by Yanichka Ariunbold, section editor

The Roar interviewed Maya Rasheed, a passionate member of the newly created Anchor Club co-sponsored by psychology teacher Lindsay Zahn and principal Gwen Elder. 

What exactly is Anchor Club?

Anchor was formed to promote women empowerment, and it’s a club for girls who feel like there’s no one there for them– so we’re all there for each other, and we’re an “anchor” to hold each other down. We also promote awareness about equality between men and women; there are girls at our school who have feminist views but feel like they’re alone because a lot of people around them believes something different–but in Anchor, they wouldn’t feel alone. 

What is your take on feminism?

Most people believe that feminists think that women should have more power than men, but to me, feminism is just wanting the same opportunities, the same rights, and the same treatment as men. I, as a girl, should be treated the same as everyone else because girls and boys both have incredible potential and worth. I’ve grown up hearing that there are certain things I can’t do because I’m a girl– just like in today’s society, girls don’t end up pursuing things like science or math because they think, “Oh, that’s something boys should do,” or “That’s something I shouldn’t even think about doing because I’m a girl.”  I actually want to be a doctor, and as a child, I always knew that I wanted to be a doctor because I want to help people, but a bunch of my family members and relatives would always be like, ‘Are you sure you want to be a doctor?’ because obviously it’s a really difficult field with multiple years of education, and they would ask, ‘Are you sure you don’t want to be just a teacher or get married?’ and tell me that I don’t want to put that much amount of work on myself because I’m a girl. That just pushed me even more into wanting to be a doctor, not just because I want to prove a point but because I can show them that I can help people the same way as anyone else can.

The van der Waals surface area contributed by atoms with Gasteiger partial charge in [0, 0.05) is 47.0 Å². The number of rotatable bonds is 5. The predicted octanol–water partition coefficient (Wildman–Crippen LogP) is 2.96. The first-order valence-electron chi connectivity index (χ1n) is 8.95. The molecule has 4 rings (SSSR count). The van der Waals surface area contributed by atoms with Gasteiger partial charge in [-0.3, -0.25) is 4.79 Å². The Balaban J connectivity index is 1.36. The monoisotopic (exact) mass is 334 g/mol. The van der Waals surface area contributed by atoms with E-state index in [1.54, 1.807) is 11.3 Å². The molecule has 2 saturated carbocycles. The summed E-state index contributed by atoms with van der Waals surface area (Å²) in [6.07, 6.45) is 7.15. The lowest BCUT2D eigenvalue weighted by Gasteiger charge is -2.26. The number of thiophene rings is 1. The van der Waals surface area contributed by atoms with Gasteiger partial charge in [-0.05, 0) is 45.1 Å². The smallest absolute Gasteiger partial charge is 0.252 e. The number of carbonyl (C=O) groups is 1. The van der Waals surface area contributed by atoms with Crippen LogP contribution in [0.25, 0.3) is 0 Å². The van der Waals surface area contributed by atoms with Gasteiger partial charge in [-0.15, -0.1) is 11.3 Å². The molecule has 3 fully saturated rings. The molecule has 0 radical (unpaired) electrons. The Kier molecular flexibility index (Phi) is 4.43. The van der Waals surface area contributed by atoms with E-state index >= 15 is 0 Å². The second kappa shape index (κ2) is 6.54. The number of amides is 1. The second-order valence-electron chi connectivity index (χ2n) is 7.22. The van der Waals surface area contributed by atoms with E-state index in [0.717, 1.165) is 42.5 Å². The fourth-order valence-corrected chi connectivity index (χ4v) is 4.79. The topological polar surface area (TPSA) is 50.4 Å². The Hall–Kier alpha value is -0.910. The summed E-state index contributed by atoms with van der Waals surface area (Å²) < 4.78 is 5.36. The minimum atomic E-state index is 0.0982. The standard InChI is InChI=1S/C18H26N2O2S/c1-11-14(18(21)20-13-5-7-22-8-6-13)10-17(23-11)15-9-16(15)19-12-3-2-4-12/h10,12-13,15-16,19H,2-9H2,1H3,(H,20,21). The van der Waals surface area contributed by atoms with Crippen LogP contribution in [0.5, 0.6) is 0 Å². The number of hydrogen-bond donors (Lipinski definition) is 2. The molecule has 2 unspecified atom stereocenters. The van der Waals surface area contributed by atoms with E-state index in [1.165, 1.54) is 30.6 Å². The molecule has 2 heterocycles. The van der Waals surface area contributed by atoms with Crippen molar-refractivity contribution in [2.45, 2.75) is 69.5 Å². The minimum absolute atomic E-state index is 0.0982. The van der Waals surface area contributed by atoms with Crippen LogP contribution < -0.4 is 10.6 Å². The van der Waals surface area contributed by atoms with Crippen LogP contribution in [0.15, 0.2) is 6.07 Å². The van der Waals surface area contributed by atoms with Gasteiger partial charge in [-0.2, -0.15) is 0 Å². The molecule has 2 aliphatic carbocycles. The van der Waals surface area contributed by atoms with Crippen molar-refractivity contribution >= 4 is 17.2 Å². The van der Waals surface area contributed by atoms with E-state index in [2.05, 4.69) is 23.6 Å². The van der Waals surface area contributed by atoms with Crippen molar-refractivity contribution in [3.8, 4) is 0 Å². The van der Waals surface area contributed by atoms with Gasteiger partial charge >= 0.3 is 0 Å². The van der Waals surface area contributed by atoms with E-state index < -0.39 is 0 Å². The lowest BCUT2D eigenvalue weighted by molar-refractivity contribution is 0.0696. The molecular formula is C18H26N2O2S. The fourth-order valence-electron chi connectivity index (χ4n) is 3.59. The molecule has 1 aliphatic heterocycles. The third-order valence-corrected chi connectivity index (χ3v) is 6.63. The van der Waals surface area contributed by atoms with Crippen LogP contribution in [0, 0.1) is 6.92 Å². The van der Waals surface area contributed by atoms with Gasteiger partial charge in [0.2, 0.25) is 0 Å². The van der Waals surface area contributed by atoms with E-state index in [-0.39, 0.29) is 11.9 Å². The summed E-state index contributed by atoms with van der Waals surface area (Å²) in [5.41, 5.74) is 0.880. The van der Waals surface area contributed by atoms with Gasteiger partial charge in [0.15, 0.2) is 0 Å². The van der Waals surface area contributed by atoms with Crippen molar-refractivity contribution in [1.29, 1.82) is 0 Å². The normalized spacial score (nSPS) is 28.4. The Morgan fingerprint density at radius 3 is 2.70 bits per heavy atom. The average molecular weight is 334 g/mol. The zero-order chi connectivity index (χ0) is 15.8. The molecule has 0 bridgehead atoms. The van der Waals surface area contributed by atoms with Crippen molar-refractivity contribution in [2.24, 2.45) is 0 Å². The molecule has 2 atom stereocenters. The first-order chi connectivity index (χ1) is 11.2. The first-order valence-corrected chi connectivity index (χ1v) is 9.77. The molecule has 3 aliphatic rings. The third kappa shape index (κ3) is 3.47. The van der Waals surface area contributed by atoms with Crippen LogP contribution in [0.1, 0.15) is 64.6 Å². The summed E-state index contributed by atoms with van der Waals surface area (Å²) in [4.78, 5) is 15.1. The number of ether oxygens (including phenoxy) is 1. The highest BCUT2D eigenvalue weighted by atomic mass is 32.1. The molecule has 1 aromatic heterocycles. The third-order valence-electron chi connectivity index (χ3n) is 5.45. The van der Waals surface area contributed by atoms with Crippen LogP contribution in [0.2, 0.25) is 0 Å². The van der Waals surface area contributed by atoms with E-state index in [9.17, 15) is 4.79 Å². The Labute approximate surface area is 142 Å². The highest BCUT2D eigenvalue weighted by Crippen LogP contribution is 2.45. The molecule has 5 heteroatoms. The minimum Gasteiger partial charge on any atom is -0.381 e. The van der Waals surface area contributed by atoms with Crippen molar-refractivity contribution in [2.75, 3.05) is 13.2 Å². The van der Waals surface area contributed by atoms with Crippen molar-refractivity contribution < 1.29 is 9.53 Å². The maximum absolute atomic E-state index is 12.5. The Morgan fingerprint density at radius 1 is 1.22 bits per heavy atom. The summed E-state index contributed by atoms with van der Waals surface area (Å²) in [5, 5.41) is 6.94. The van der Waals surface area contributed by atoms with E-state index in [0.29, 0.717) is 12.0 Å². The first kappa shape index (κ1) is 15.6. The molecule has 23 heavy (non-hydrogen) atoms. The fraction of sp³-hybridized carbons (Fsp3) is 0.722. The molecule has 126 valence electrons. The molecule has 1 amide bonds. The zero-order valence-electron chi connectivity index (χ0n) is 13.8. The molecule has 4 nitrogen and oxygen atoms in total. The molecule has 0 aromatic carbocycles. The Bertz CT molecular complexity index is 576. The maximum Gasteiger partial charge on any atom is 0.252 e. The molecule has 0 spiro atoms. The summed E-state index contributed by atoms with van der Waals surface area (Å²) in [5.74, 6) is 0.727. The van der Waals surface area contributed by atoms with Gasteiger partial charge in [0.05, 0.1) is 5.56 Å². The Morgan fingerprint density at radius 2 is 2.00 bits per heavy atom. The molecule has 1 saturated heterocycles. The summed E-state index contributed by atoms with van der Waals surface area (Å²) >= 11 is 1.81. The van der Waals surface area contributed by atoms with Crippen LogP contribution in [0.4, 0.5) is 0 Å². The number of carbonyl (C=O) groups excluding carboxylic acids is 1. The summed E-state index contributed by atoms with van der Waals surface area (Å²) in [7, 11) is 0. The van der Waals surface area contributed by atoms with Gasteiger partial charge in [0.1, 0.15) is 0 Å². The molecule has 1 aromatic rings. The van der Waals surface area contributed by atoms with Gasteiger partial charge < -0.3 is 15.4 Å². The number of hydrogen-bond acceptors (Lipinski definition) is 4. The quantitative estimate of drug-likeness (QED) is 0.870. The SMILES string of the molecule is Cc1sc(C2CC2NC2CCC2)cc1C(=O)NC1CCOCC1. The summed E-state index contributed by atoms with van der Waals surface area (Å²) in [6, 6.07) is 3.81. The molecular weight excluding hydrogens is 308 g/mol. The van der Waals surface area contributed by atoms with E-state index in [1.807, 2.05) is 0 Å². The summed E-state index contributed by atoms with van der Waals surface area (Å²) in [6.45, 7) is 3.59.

What kind of influence has the club had on you?

Since the club recently formed, we haven’t done much, but we do a bunch of team-building activities, and I feel like that influences me more every single day to stand up for someone else–like if I hear someone say something that is sexist or not right, instead of shying away and thinking, “Oh, it’s fine, people can believe what they want,” I feel like I’m more prone to stand up for what I believe in, not to bash them obviously but to educate them in a civil manner. So I feel like the club has made my opinion on feminism even stronger. 

What other activities have you been able to do through the club?

We just recently did the MLK march; a group of girls and some of the sponsors went to Bryan and marched from Sadie Thomas park to an elementary school, and we heard a bunch of motivational speakers talk to us, and that was really great and felt really empowering. We also just had a toiletries drive going on during lunch, so we were asking people to donate things like toilet paper, toothpaste, stuff like that, to support our school food pantry. I also know that we were planning on making care packages with inspirational quotes and stuff like chocolate and thinking of writing down an adjective to describe anyone in the school to inspire people and help people with their insecurities and stuff like that. 

How is Anchor Club run?

It’s not run by a president or vice president, we have committees. There’s obviously a leadership committee, and there’s a mental health committee, there’s a public relations committee, and all these committees all come up with their own individual ideas and discuss them, and then the leadership committee, which is what I’m part of, we decide, “Hey this is an idea that we should pursue.” It’s not run by an individual person, and obviously, the teacher sponsors have a say. Since not just one person gets to enforce what goes on, we get a bunch of perspectives and different opinions, and different kinds of activities that go on, and since we have so many people contributing to each meeting, each activity that we do encourages discussion. It helps with not excluding people in the club.